Ser­vice it your­self

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How to care for your car­a­van’s chas­sis, brakes, cou­pling and body

If your car­a­van, bush trailer or trailer has spent a few months with a roof over its head, some things might sud­denly not work so well any­more. Now you have two op­tions: you ei­ther cough up a lot of money for a ser­vice, or you can do it your­self. A car­a­van or trailer that isn’t prop­erly main­tained can end up cost­ing you a lot of money.

Thank­fully it is easy – and rel­a­tively cheap – to ser­vice and main­tain it your­self. The se­cret lies in a good check­list. If you work your way through such a list, chances are slim that you’ll for­get some­thing.

And even if you don’t ser­vice your car­a­van your­self, you can still use the list to check if the guys at Speedy’s Ser­vic­ing do a good job. Here’s what you need to check.


The chas­sis sup­ports the body­work – in fact, it sup­ports ev­ery­thing on top of it and there­fore it should be thor­oughly checked. Don’t just bend over and glance at it. Get on your back and give the chas­sis the Mark 1 eye­ball test, be­cause if the chas­sis breaks, you could get stranded in places where you’d rather not be. Clean it Check if there’s rust on the chas­sis. Clean and treat it, where nec­es­sary, with a lick of chas­sis paint. Then grease the mov­ing parts and re­place well-worn wash­ers. Any cracks? Es­pe­cially check around weld­ing points for cracks. Seal­ing holes with bub­blegum isn’t an op­tion; ask an ex­pert to fix the dam­age. Are the leaves peachy? While you’re un­der the car­a­van, take a look at the sus­pen­sion. The one side of a leaf sus­pen­sion sys­tem should be able to move through its rigid link. If it can’t, your sus­pen­sion is worth­less. Are the shocks shell-shocked? About half of the shaft should be vis­i­ble. If there’s a leak some­where, you should re­place the shock ab­sorber. It’s best not take chances with shock ab­sorbers. Pipes and wires A large por­tion of your car­a­van’s wiring and plumb­ing run un­der­neath it. Check for dam­age. Is the axle go­ing any­where? En­sure that the U-bolts around the axle are se­cure.


Re­mem­ber, ac­cord­ing to the law, if your trailer weighs more than 750 kg (load in­cluded), it must have brakes.


Han­dle the hand­brake

Make sure the spi­ral-shaped spring in the hand­brake is well lu­bri­cated, as well as the lock­ing mech­a­nism.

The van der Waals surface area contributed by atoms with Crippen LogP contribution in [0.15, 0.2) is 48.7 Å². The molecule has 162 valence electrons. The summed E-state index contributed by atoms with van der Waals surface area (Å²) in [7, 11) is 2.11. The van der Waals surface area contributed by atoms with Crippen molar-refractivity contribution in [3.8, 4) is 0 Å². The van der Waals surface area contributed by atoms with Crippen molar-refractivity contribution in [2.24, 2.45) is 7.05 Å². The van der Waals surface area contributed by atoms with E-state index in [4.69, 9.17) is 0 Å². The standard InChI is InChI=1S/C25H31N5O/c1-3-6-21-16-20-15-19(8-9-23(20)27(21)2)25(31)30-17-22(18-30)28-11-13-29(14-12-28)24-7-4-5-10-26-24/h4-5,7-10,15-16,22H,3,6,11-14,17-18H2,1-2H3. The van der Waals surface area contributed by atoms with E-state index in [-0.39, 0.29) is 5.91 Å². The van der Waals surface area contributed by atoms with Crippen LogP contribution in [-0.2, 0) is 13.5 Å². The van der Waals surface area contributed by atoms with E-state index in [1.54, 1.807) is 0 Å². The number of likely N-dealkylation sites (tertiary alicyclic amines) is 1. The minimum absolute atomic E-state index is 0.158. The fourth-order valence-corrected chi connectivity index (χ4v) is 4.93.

Hose down the wheels and grease them well.

Re­move the drums and hose ev­ery­thing down. A bit of paraf­fin does a good clean­ing job. Then re­move the brake pads and re­place then, if nec­es­sary.

Ad­just the brakes

Now you can ad­just he hand­brake as well as the trailer’s brake sys­tem.

At the bot­tom of the hand­brake sys­tem,

If you own a car­a­van, it’s not merely a case of hitch, tow and light a fire. Just like your car, it also also needs a bit of ten­der lov­ing care from time to time. So when it gets a breather in the win­ter, you should make sure that it sleeps safely and soundly.

there’s a long axle that can be ad­justed with a nut. There are also two nuts here to ad­just the brakes (one for each wheel). En­sure that th­ese bolts run per­pen­dic­u­lar to the cen­tre axle so that the wheels brake si­mul­ta­ne­ously. Some­times, you’ll need to make a few ad­just­ments be­fore the wheels brake to­gether.



A car­a­van’s doors, hinges, locks and han­dles re­ceive plenty of abuse. Make sure ev­ery­thing is still in one piece, clean and well lu­bri­cated.

Also make sure any fix­ing points on the ta­bles are solid.

Do all the zip fas­ten­ers still work? And do the mos­quito nets close prop­erly?


Have a good look at the body as well as the awnings, tents and any other gear that’s at­tached to the out­side of the car­a­van.

In­spect all the locks, hinges and han­dles. Clean and lu­bri­cate where nec­es­sary.

Make sure that all the bolts, nuts and fix­ing points are solid.

You ob­vi­ously want your car­a­van to keep look­ing great for a long time to come, so es­pe­cially in­spect all the rub­ber and other fin­ish­ing ma­te­ri­als. It’s also very im­por­tant that the rub­ber seals on the door and win­dows should be in­tact. Re­mem­ber, even the tini­est hole will al­low dust in.

Many trail­ers or car­a­vans have a pop-up roof. Make sure that the hinges and any gas struts work. You don’t want to spend your en­tire hol­i­day crouching.

In­spect the so­lar panel sys­tem, es­pe­cially the con­nec­tions and wiring.

Check if the wa­ter tanks and jerry cans are fixed in place.

Test if the cor­ner stead­ies drop and lift smoothly. You’ll prob­a­bly have to lu­bri­cate them thor­oughly.

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